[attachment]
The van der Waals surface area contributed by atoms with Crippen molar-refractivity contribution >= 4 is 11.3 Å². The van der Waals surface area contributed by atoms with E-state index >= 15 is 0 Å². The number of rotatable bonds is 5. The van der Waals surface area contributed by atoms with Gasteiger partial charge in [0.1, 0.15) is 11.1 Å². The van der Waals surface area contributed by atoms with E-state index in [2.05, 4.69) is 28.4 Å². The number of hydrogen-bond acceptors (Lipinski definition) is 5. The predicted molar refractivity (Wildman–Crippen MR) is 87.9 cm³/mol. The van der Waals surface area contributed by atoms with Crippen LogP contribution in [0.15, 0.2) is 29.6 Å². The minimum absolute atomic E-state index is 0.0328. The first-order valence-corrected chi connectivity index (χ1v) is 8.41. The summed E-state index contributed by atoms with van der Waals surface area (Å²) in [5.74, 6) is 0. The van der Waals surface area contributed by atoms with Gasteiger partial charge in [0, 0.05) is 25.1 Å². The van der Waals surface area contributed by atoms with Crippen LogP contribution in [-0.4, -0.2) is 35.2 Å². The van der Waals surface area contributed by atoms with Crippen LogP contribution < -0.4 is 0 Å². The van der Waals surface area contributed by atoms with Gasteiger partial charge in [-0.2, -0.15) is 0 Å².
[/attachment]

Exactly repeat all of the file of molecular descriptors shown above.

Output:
The van der Waals surface area contributed by atoms with Crippen molar-refractivity contribution >= 4 is 11.3 Å². The van der Waals surface area contributed by atoms with E-state index >= 15 is 0 Å². The number of rotatable bonds is 5. The van der Waals surface area contributed by atoms with Gasteiger partial charge in [0.1, 0.15) is 11.1 Å². The van der Waals surface area contributed by atoms with E-state index in [2.05, 4.69) is 28.4 Å². The number of hydrogen-bond acceptors (Lipinski definition) is 5. The predicted molar refractivity (Wildman–Crippen MR) is 87.9 cm³/mol. The van der Waals surface area contributed by atoms with Crippen LogP contribution in [0.15, 0.2) is 29.6 Å². The minimum absolute atomic E-state index is 0.0328. The first-order valence-corrected chi connectivity index (χ1v) is 8.41. The summed E-state index contributed by atoms with van der Waals surface area (Å²) in [5.74, 6) is 0. The van der Waals surface area contributed by atoms with Gasteiger partial charge in [0, 0.05) is 25.1 Å². The van der Waals surface area contributed by atoms with Crippen LogP contribution in [-0.4, -0.2) is 35.2 Å². The van der Waals surface area contributed by atoms with Crippen LogP contribution < -0.4 is 0 Å². The van der Waals surface area contributed by atoms with Gasteiger partial charge in [-0.2, -0.15) is 0 Å².